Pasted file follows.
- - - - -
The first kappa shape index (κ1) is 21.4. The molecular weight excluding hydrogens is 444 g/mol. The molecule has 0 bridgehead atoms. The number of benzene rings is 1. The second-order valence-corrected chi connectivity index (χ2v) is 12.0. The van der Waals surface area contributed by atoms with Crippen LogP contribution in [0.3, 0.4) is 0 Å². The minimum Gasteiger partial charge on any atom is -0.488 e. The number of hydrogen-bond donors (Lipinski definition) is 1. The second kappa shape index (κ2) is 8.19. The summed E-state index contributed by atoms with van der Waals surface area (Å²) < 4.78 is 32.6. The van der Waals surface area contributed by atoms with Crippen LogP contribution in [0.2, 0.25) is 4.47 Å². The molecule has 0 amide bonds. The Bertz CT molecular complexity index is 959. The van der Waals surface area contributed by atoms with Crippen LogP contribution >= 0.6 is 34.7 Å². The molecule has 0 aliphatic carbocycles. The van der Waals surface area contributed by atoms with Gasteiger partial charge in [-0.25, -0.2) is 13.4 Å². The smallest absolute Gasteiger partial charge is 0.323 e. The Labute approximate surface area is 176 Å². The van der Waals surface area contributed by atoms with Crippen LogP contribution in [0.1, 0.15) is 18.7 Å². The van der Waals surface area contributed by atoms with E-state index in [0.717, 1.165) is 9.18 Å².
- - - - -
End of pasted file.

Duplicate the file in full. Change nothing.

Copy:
The first kappa shape index (κ1) is 21.4. The molecular weight excluding hydrogens is 444 g/mol. The molecule has 0 bridgehead atoms. The number of benzene rings is 1. The second-order valence-corrected chi connectivity index (χ2v) is 12.0. The van der Waals surface area contributed by atoms with Crippen LogP contribution in [0.3, 0.4) is 0 Å². The minimum Gasteiger partial charge on any atom is -0.488 e. The number of hydrogen-bond donors (Lipinski definition) is 1. The second kappa shape index (κ2) is 8.19. The summed E-state index contributed by atoms with van der Waals surface area (Å²) < 4.78 is 32.6. The van der Waals surface area contributed by atoms with Crippen LogP contribution in [0.2, 0.25) is 4.47 Å². The molecule has 0 amide bonds. The Bertz CT molecular complexity index is 959. The van der Waals surface area contributed by atoms with Crippen LogP contribution >= 0.6 is 34.7 Å². The molecule has 0 aliphatic carbocycles. The van der Waals surface area contributed by atoms with Gasteiger partial charge in [-0.25, -0.2) is 13.4 Å². The smallest absolute Gasteiger partial charge is 0.323 e. The Labute approximate surface area is 176 Å². The van der Waals surface area contributed by atoms with Crippen LogP contribution in [0.1, 0.15) is 18.7 Å². The van der Waals surface area contributed by atoms with E-state index in [0.717, 1.165) is 9.18 Å².